Privacy is not necessarily a property of money. Fungibility is a property of money though, and without strong legal guarantees of fungibility, it likely does require privacy because if you can trace "bad" or "good" coins then fungibility isn't there. Bitcoin currently doesn't have whitelisting/blacklisting, etc. (for the most part; there do seem to be some exceptions involving Coinbase, etc.) but as long as that concept is in play fungibility is a question.

Fully agree. But as HeliKopterBen and dEBRUYNE pointed out a few posts ago, a fully private currency such as Monero could just as easily be outlawed in it's entirety. Which puts Monero in the same position as a Bitcoin where blacklist coins are outlawed.

Legally yes, but in terms of fungibility no. If I'm a fully compliant Bitcoin user I may -- purely as a practical matter -- have to check on coins I'm receiving to see if they are "bad", and because coins may be added to a blacklist (or removed from a whitelist) after I receive them, it means I'm left with performing my own KYC to convince myself that the counterparty is unlikely to be passing off "bad" coins.

I'm not doing this because the law requires it but because I'm worried about being left holding the bag with "bad" coins, even if the transaction itself is entirely legal. This is fundamentally incompatible with the concept of fungibility (again, which is distinct from legality).

The risk of this is fungibility concerns is far less to nonexistent with a private coin, where tagging coins as "good" or "bad" is technologically less feasible or impossible (Monero is not as private as say zerocash, so some issues remain there, but far less so than Bitcoin).

The only reason you would ever be worried about receiving "bad" coins would be because of some legal framework that makes such coins possibility "bad". The exact same legal framework could make 100% of Monero's coins "bad". And you're back to square one.

No you're not because if all coins are bad then all coins have the same value. You can't overpay and be left holding the bag.

That is the definition of fungibility. Again, you are confusing privacy with fungibility. Without regard for the merits of either/both.

I don't think so, it seems to be that you've confused them. I think my prior posts (that weren't quoted) explained why. Fungibility is an innate property, privacy is a question of usage. You're free to disagree but I'll still think that these arguments that a coin needs privacy to be built in or off the mark.

Fungibility also doesn't mean how I think you are using it. Even in your black/white coin scenario, Bitcoin coins are still 100% fungible, the bitcoin network will treat 1 BTC as 1 unit and 0.5 BTC as half a unit in all cases (i.e. to the network 1 BTC blacklist = 1 BTC whitelist), that is perfect fungibility.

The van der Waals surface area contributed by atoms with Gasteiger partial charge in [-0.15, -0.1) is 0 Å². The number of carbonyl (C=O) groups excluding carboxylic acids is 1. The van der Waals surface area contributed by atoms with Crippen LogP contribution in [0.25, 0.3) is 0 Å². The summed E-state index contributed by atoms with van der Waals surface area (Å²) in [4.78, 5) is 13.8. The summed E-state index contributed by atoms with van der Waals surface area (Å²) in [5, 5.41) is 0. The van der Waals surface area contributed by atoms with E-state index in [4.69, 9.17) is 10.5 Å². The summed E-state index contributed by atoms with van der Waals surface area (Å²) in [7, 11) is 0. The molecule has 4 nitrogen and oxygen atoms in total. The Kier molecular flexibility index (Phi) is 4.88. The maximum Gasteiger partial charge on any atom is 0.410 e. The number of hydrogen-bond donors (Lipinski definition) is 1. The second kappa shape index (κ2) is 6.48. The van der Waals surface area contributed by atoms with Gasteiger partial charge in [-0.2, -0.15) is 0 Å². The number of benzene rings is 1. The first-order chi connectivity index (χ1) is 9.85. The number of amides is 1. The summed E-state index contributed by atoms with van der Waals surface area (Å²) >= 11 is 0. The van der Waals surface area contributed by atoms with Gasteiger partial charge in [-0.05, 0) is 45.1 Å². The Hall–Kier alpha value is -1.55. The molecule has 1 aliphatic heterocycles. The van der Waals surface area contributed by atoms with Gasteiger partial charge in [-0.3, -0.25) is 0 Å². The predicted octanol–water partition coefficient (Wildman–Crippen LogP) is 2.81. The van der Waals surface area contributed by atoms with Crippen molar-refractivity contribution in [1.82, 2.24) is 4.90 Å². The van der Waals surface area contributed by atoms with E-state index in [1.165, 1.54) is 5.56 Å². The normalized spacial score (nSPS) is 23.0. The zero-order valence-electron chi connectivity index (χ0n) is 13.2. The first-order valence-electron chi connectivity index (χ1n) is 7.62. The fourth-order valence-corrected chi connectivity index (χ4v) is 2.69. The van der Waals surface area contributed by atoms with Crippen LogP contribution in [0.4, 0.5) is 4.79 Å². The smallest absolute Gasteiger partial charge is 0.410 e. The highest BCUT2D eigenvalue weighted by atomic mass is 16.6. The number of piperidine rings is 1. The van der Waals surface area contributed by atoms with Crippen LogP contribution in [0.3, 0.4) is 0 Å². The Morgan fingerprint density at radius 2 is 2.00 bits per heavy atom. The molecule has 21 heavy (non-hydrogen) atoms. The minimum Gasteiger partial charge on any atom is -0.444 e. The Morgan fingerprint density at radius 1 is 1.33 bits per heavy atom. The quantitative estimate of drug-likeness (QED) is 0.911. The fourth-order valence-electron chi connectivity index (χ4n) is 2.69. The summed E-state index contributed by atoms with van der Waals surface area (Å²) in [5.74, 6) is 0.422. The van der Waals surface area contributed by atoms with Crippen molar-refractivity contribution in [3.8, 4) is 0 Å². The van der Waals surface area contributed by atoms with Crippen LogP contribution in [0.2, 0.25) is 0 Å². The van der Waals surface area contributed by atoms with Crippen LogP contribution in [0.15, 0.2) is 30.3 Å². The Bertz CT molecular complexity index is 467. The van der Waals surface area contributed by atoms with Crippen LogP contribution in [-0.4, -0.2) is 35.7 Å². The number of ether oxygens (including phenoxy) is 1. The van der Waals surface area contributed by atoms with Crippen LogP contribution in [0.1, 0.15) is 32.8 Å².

Things such as dimonds are not fungible, different people will value 2 different one caret diamonds differently. That is an example of something not fungible. Not black/white market coins where a government might try to force different values for them, but the network would treat them identically.
smooth
Legendary
*
Offline Offline

Activity: 2506
Merit: 1160



View Profile
May 18, 2015, 11:21:52 PM
 #24239

We don't know that Coinbase limits their tracking of "bad" activity to "one hop." In fact I'm pretty sure at least one of the reported cases was more than one hop.
Part of the consideration that went into the payment code proposal was finding a way to make analysis of transactions impossible beyond one hop.

Even if they want to do multi-hop analysis, it's possible to make that unfeasible.

I don't think you understand what Coinbase is doing. For example, even with non-reused addresses, compliant participants may report their addresses to a risk-scoring service. If you go outside that "system", boom your coins risk score goes way up.

As long as these things remain associated with the coins themselves, fungibility is impaired.
rocks
Legendary
*
Offline Offline

Activity: 1153
Merit: 1000


View Profile
May 18, 2015, 11:25:06 PM
 #24240

We don't know that Coinbase limits their tracking of "bad" activity to "one hop." In fact I'm pretty sure at least one of the reported cases was more than one hop.
Part of the consideration that went into the payment code proposal was finding a way to make analysis of transactions impossible beyond one hop.

Even if they want to do multi-hop analysis, it's possible to make that unfeasible.

I don't think you understand what Coinbase is doing. For example, even with non-reused addresses, compliant participants may report their addresses to a risk-scoring service. If you go outside that "system", boom your coins risk score goes way up.

As long as these things remain associated with the coins themselves, fungibility is impaired.

This is where we are disagreeing then.

To the bitcoin network 1 BTC blacklist or low score coin = 1 BTC whitelist coin. They are perfectly the same to the network itself, that is fungibility. This is very different from the diamond example a post up.

You can argue that for gold you could melt it down and recast in new coins to recover all privacy, but I'd argue that advanced mixing could do the same in time.
Pages: « 1 ... 1162 1163 1164 1165 1166 1167 1168 1169 1170 1171 1172 1173 1174 1175 1176 1177 1178 1179 1180 1181 1182 1183 1184 1185 1186 1187 1188 1189 1190 1191 1192 1193 1194 1195 1196 1197 1198 1199 1200 1201 1202 1203 1204 1205 1206 1207 1208 1209 1210 1211 [1212] 1213 1214 1215 1216 1217 1218 1219 1220 1221 1222 1223 1224 1225 1226 1227 1228 1229 1230 1231 1232 1233 1234 1235 1236 1237 1238 1239 1240 1241 1242 1243 1244 1245 1246 1247 1248 1249 1250 1251 1252 1253 1254 1255 1256 1257 1258 1259 1260 1261 1262 ... 1558 »
  Print  
 
Jump to:  

Sponsored by , a Bitcoin-accepting VPN.
Powered by MySQL Powered by PHP Powered by SMF 1.1.19 | SMF © 2006-2009, Simple Machines Valid XHTML 1.0! Valid CSS!